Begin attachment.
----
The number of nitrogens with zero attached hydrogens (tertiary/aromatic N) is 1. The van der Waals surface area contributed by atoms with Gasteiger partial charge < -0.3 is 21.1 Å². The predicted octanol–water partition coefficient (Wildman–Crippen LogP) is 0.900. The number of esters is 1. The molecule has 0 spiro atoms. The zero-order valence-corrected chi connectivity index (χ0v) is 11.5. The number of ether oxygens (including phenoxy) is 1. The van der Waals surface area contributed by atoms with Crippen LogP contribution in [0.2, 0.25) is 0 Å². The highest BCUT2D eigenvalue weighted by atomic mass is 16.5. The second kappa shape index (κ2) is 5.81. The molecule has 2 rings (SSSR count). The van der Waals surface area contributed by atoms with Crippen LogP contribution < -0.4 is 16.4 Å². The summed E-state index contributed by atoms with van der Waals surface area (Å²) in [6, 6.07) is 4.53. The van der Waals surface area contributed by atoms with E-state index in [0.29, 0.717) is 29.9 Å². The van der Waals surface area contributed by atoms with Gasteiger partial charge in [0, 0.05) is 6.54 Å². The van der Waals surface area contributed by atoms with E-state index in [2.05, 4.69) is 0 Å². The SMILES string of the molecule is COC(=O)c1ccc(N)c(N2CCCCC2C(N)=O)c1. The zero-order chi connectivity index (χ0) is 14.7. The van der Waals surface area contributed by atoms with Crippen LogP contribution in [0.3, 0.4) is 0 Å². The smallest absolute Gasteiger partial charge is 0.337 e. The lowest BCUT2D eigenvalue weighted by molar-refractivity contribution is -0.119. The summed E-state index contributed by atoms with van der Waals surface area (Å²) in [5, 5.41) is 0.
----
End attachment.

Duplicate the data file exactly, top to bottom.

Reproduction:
The number of nitrogens with zero attached hydrogens (tertiary/aromatic N) is 1. The van der Waals surface area contributed by atoms with Gasteiger partial charge < -0.3 is 21.1 Å². The predicted octanol–water partition coefficient (Wildman–Crippen LogP) is 0.900. The number of esters is 1. The molecule has 0 spiro atoms. The zero-order valence-corrected chi connectivity index (χ0v) is 11.5. The number of ether oxygens (including phenoxy) is 1. The van der Waals surface area contributed by atoms with Crippen LogP contribution in [0.2, 0.25) is 0 Å². The highest BCUT2D eigenvalue weighted by atomic mass is 16.5. The second kappa shape index (κ2) is 5.81. The molecule has 2 rings (SSSR count). The van der Waals surface area contributed by atoms with Crippen LogP contribution < -0.4 is 16.4 Å². The summed E-state index contributed by atoms with van der Waals surface area (Å²) in [6, 6.07) is 4.53. The van der Waals surface area contributed by atoms with E-state index in [0.29, 0.717) is 29.9 Å². The van der Waals surface area contributed by atoms with Gasteiger partial charge in [0, 0.05) is 6.54 Å². The van der Waals surface area contributed by atoms with E-state index in [2.05, 4.69) is 0 Å². The SMILES string of the molecule is COC(=O)c1ccc(N)c(N2CCCCC2C(N)=O)c1. The zero-order chi connectivity index (χ0) is 14.7. The van der Waals surface area contributed by atoms with Crippen LogP contribution in [0.3, 0.4) is 0 Å². The smallest absolute Gasteiger partial charge is 0.337 e. The lowest BCUT2D eigenvalue weighted by molar-refractivity contribution is -0.119. The summed E-state index contributed by atoms with van der Waals surface area (Å²) in [5, 5.41) is 0.